24 and hormonally deficient, I think

by Erin
(Norton, OH)

It all started with my excessive hair shedding last fall. I began to research all the possible causes of this shedding and noticed that it came after I took the birth control pill for one month. I now know how dangerous unnatural progestins can be. After taking the pill for a month last spring my periods have remained, yet they have become EXTREMELY light and scanty. They literally last only one full day with 2 days of spotting afterwards and the "full" day is still very light. I have always had around a 3 day period, however, they were never this light. I also suspect that I'm not ovulating which is not good for someone my age.

So now I'm confronted with the very complicated issue of getting my hormones back into balance. I'm taking it upon myself to find the true causes, since I've had little help from doctors. I had mild cervical dysplasia the last time I went to the doctor and requested them to test my hormones, which they discouraged because of the "inaccuracy" of the results.

I also had a severe panic attack in January of this year which sent me to the hospital. I KNOW something was not right, and since then I have completely changed my diet and been searching for reasons and ways to fix myself.

I used progesterone cream for the first time last month for possibly the last 4-5 days of my period (when I purchased my first bottle after reading Dr. Lee's book on pre-menopause). The period was still scanty as ever. Used it again this month for days 15-25 (it came early). I applied it only once daily as I am afraid the estrogen dominance might cause more hair shedding. I developed a strange rash on my upper chest and neck, which is not very red, and mainly is in the form of many pores being raised above the skin giving my skin a rough texture. It is not much bother but it still remains, although I'm now not using it (since it's the first half of my cycle).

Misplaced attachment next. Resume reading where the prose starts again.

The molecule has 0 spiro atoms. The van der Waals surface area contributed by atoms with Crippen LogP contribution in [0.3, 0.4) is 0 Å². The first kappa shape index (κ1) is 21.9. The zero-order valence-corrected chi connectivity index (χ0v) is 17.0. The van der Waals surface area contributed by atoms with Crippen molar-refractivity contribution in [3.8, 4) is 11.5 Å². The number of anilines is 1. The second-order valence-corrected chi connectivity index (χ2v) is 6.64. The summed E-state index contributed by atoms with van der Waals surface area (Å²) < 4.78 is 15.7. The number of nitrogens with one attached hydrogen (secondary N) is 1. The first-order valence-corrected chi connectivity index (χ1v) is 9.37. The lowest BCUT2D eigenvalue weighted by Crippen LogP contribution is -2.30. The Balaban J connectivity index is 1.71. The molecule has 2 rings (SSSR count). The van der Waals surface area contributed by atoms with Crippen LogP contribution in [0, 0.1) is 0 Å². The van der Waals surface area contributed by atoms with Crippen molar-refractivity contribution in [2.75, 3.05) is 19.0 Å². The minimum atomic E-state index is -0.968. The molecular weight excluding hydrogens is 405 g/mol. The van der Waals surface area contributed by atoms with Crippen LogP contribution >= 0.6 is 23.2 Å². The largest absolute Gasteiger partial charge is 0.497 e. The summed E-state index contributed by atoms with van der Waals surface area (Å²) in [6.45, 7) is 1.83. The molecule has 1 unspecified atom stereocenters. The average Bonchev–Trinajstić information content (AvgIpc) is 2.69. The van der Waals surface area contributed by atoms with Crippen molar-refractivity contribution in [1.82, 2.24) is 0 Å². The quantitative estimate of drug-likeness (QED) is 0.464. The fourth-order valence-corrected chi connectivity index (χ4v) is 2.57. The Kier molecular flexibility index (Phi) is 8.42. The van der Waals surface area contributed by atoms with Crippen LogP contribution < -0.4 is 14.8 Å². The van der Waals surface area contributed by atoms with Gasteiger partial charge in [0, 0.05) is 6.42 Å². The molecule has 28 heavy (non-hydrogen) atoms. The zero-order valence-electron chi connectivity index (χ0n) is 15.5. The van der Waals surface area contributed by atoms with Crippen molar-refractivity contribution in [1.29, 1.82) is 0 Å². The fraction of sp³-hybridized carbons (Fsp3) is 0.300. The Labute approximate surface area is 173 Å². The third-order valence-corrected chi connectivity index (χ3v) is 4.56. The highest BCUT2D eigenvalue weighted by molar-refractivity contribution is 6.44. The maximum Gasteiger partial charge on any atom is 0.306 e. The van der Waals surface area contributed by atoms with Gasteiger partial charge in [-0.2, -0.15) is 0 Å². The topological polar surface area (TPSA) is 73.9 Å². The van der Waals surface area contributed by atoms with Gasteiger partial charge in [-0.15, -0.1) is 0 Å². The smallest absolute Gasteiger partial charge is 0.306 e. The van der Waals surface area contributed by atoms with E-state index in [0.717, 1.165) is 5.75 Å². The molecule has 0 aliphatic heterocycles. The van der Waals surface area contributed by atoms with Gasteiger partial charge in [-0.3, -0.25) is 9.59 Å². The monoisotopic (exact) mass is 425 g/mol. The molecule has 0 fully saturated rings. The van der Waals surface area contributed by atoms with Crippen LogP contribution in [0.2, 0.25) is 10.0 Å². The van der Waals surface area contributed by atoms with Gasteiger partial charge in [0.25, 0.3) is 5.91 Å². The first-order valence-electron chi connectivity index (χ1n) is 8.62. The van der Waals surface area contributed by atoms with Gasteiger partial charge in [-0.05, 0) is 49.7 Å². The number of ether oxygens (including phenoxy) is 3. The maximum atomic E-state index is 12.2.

Could this be an estrogen dominance symptom? Am I correct in using it for the 2nd half of my cycle?

My hope is that eventually my hormones will be "normal" again and that I will ovulate and that my period will be like it used to be. I'm not trying to have a child, but I feel that someone my age should still have that option. I feel that the scanty periods are a sign of low progesterone in the second half of my cycle when the endometrium is supposed to be building up.

I also hope that my anxiety, depression, and brain fog will become minimal. So far I have not had what I would call success, but I'm not done trying. Any input or encouragement on my situation would be appreciated!

Comments for 24 and hormonally deficient, I think

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Mar 18, 2010
24 and hormonally deficient, I think
by: Wray

Hi Erin. How I wish the BC pill had never been invented! You were very lucky you only took it for a month, and noticed signs not all was well. If you want to see what it could have done to you if you had continued, please see this web page.

Panic attacks are a result of low progesterone and low GABA. GABA is one of our most calming neurotransmitters, progesterone activates the GABA receptor sites, which is why it has a calming affect on us. The actual symptoms come from excess adrenaline, this causes the heart to race, blood vessels to constrict, blood pressure to rise, the chest to tighten. A sharp drop in blood sugar can cause them too. You might like to read more about them on this web page.

Hair shedding can be caused by stress, and by excess oestrogen being converted into androgens. It's the androgens which actually cause it to shed. Progesterone does reverse this. The rash could be caused by oestrogen dominance or something in the cream to which you are allergic, please have a look at the ingredients. Any you are not sure of use this website which will explain what they are.

You are correct in thinking you should use the cream in the second half of your cycle. It can come early when first using progesterone, but usually settles after a month or two. If you want more info on how to use it,
please see this web page. Take care, Wray

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